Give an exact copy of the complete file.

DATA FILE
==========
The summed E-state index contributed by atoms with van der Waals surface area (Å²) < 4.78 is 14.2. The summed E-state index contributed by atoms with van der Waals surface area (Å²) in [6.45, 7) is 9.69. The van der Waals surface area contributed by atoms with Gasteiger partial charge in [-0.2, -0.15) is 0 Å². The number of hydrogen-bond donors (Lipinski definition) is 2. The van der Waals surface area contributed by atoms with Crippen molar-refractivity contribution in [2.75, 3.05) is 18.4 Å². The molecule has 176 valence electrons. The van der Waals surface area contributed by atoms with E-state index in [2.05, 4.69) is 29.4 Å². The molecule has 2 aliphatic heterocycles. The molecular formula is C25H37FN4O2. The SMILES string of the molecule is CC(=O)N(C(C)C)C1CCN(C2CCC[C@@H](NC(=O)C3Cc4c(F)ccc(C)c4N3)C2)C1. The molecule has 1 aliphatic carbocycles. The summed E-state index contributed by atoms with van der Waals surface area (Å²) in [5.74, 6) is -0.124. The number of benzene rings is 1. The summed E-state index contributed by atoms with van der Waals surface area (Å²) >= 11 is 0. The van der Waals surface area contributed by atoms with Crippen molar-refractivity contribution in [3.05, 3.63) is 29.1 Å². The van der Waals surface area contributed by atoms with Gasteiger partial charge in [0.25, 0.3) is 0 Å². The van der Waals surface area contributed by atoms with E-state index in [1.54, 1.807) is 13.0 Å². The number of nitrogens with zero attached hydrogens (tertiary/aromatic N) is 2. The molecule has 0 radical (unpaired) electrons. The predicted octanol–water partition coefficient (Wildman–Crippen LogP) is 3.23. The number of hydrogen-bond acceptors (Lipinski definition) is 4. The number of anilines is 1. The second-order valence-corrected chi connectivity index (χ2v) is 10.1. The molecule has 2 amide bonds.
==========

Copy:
The summed E-state index contributed by atoms with van der Waals surface area (Å²) < 4.78 is 14.2. The summed E-state index contributed by atoms with van der Waals surface area (Å²) in [6.45, 7) is 9.69. The van der Waals surface area contributed by atoms with Gasteiger partial charge in [-0.2, -0.15) is 0 Å². The number of hydrogen-bond donors (Lipinski definition) is 2. The van der Waals surface area contributed by atoms with Crippen molar-refractivity contribution in [2.75, 3.05) is 18.4 Å². The molecule has 176 valence electrons. The van der Waals surface area contributed by atoms with E-state index in [2.05, 4.69) is 29.4 Å². The molecule has 2 aliphatic heterocycles. The molecular formula is C25H37FN4O2. The SMILES string of the molecule is CC(=O)N(C(C)C)C1CCN(C2CCC[C@@H](NC(=O)C3Cc4c(F)ccc(C)c4N3)C2)C1. The molecule has 1 aliphatic carbocycles. The summed E-state index contributed by atoms with van der Waals surface area (Å²) in [5.74, 6) is -0.124. The number of benzene rings is 1. The summed E-state index contributed by atoms with van der Waals surface area (Å²) >= 11 is 0. The van der Waals surface area contributed by atoms with Crippen molar-refractivity contribution in [3.05, 3.63) is 29.1 Å². The van der Waals surface area contributed by atoms with Gasteiger partial charge in [0.25, 0.3) is 0 Å². The van der Waals surface area contributed by atoms with E-state index in [1.54, 1.807) is 13.0 Å². The number of nitrogens with zero attached hydrogens (tertiary/aromatic N) is 2. The molecule has 0 radical (unpaired) electrons. The predicted octanol–water partition coefficient (Wildman–Crippen LogP) is 3.23. The number of hydrogen-bond acceptors (Lipinski definition) is 4. The number of anilines is 1. The second-order valence-corrected chi connectivity index (χ2v) is 10.1. The molecule has 2 amide bonds.